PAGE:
The record does not show that at any time or place or to any person that "Jim" Unger or any one connected with the South Side Grocery Company had ever made any verbal or written representation that he was connected with it or his brother as a partner in the South Side Grocery Company, and the only testimony to be relied on for the plaintiff consists of these other lost orders, together with a statement of the manager of the firm, Mr. Fisher, that he had never had any conversation with "Jim" Unger, but that he considered "Jim" Unger as a member of the partnership conducting the South Side Grocery Company.

There was an effort to show that the brothers were connected together in some way in the cotton business in another part of the town; but in our opinion that wholly failed, and would have no bearing upon the partnership contended for here with reference to the grocery business.

Jim Unger and Sim Unger testified that Jim Unger had no interest in the South Side Grocery Company; that they arranged between themselves that Jim Unger might purchase groceries from the wholesale grocery company to furnish his plantation in the country, and that they would be charged to the South Side Grocery Company, and that Jim Unger would settle monthly with Sim Unger. It is also clear that the shipping clerk, or salesman, of the wholesale company, when Jim Unger first began to trade in this fashion, telephoned Sim Unger and was told that it was all right and to charge whatever Jim wanted to the South Side Grocery Company.

It is shown that, according to the custom of plantation owners, orders were sent for articles usually purchased by a plantation owner for his hands, and delivered by the grocery company to the hands at the store. It was shown that articles bought for the store by Sim Unger were delivered by the wholesale grocery company, the Walter Fisher Company, to the South Side Grocery Company, by means of their delivery wagon. It is shown that on one occasion the son of Jim Unger bought and had charged a tire for an automobile. It is shown that some articles were purchased by telephone order by the wife of Jim Unger.

Walter Fisher said "he knew that Jim Unger `belonged' to the South Side Grocery Company," but we are unable to find anything else in the record except these orders and this course of dealing to indicate the basis upon which Fisher acquired his knowledge or claimed to act. As we have before stated, the brothers denied that any partnership existed.

No bill was ever presented to Jim Unger, although in 1920 the South Side Grocery Company was in arrears. Jim Unger was never called upon to make any payment, nor did the Walter Fisher Company ever demand from him, so long as the South Side Grocery Company was a going concern, any part of this account.

We unhesitatingly believe that these orders in this record only constitute the basis of an agency on the part of Jim Unger to make these purchases, and if there were any doubt about this conclusion, the letter written by the Walter Fisher Company to O.S. Unger on December 6, 1920, confirms us in our belief that Jim Unger never did anything or said anything to warrant the conclusion that the Walter Fisher Company were misled by his action in the slightest degree. We set that letter out here:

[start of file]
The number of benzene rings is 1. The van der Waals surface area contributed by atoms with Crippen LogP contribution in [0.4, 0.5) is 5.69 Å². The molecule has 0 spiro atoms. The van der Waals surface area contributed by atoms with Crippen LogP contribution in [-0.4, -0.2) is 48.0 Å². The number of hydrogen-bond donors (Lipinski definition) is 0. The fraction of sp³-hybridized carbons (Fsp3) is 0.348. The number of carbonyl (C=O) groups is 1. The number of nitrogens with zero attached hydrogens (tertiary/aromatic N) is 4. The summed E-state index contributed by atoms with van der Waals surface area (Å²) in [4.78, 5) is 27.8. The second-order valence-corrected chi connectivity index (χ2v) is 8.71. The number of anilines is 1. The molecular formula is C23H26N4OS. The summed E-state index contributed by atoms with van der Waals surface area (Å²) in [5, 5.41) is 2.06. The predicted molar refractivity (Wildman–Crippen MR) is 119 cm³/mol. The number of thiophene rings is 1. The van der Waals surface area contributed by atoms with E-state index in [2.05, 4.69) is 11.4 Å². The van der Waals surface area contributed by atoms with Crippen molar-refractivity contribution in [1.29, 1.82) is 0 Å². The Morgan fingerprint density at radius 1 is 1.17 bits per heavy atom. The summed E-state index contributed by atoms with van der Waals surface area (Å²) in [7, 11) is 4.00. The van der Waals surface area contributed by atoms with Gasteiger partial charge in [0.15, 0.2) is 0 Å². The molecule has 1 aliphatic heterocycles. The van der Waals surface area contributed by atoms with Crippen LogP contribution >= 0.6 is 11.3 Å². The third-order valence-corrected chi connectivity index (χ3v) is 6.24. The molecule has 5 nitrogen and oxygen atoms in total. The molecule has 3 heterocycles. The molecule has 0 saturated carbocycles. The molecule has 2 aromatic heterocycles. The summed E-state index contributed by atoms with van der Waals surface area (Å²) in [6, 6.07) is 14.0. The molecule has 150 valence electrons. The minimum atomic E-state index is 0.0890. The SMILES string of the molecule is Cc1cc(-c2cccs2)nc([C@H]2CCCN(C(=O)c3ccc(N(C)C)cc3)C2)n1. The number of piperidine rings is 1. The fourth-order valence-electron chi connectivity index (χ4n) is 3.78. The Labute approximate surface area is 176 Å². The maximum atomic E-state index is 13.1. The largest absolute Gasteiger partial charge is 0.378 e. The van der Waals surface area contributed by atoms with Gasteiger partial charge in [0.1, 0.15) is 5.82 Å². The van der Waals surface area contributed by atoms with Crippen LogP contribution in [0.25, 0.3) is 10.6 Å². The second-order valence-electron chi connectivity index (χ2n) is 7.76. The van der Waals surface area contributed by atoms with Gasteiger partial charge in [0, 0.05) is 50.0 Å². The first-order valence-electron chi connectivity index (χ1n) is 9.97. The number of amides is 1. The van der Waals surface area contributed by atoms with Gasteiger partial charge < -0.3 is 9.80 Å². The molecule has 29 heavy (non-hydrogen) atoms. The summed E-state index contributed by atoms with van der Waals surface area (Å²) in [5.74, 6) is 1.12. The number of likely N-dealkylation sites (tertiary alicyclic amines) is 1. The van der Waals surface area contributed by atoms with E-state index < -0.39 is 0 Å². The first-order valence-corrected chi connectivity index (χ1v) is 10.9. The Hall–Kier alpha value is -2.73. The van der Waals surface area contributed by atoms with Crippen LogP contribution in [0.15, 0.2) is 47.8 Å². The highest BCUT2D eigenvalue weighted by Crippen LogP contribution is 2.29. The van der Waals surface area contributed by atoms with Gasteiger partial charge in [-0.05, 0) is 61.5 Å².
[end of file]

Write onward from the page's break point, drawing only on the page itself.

"West Point, Miss., Dec. 6, 1920.

"Mr. O.S. Unger, City — Dear Sir: You owe us an old account which is very much past due, and you have not been reducing this. We will have to insist that you make some arrangements to settle this matter as we cannot carry it any longer.

"Very truly yours, "THE WALTER FISHER COMPANY."

Having begun selling the South Side Grocery Company two years before Jim Unger began giving these orders, and having rendered all its bills to O.S. Unger, and never having called on Jim Unger to pay the account of the South Side Grocery Company, leads us to believe not only that Jim Unger did not hold himself out as a partner, but that the Walter Fisher Company could not have relied upon that holding out in its dealing with the South Side Grocery Company.

Before one can be held as a partner, where there is no pretense of an actual partnership, there must be some holding out by word or deed or acquiescence in the act or representation of another on the part of the party that he is a partner. The proof in this case wholly fails to show any spoken words or act connecting Jim Unger as a partner. The court below should have excluded the testimony for the plaintiff so far as this appellant is concerned, and should have given a peremptory instruction that the defendant Jim Unger was not liable as a partner of Sim Unger for this account.

Reversed and judgment here for the appellant, Jim Unger.

Reversed, and judgment here for appellant.


Summaries of

Unger v. Walter Fisher Co.

Supreme Court of Mississippi, Division A
Mar 30, 1925
103 So. 348 (Miss. 1925)
Case details for

Unger v. Walter Fisher Co.

Case Details


Court:Supreme Court of Mississippi, Division A

Date published: Mar 30, 1925


103 So. 348 (Miss. 1925)
103 So. 348

Citing Cases

Roddy v. Lovitt

I. The decision of the Chancellor that Charles A. Truthman was not a partner and that he is not liable to…

Morgan v. Jackson Ready-Mix Concrete

construction business or for the doing of any construction work. Barry v. Mattocks, 156 Miss. 424, 125 So.…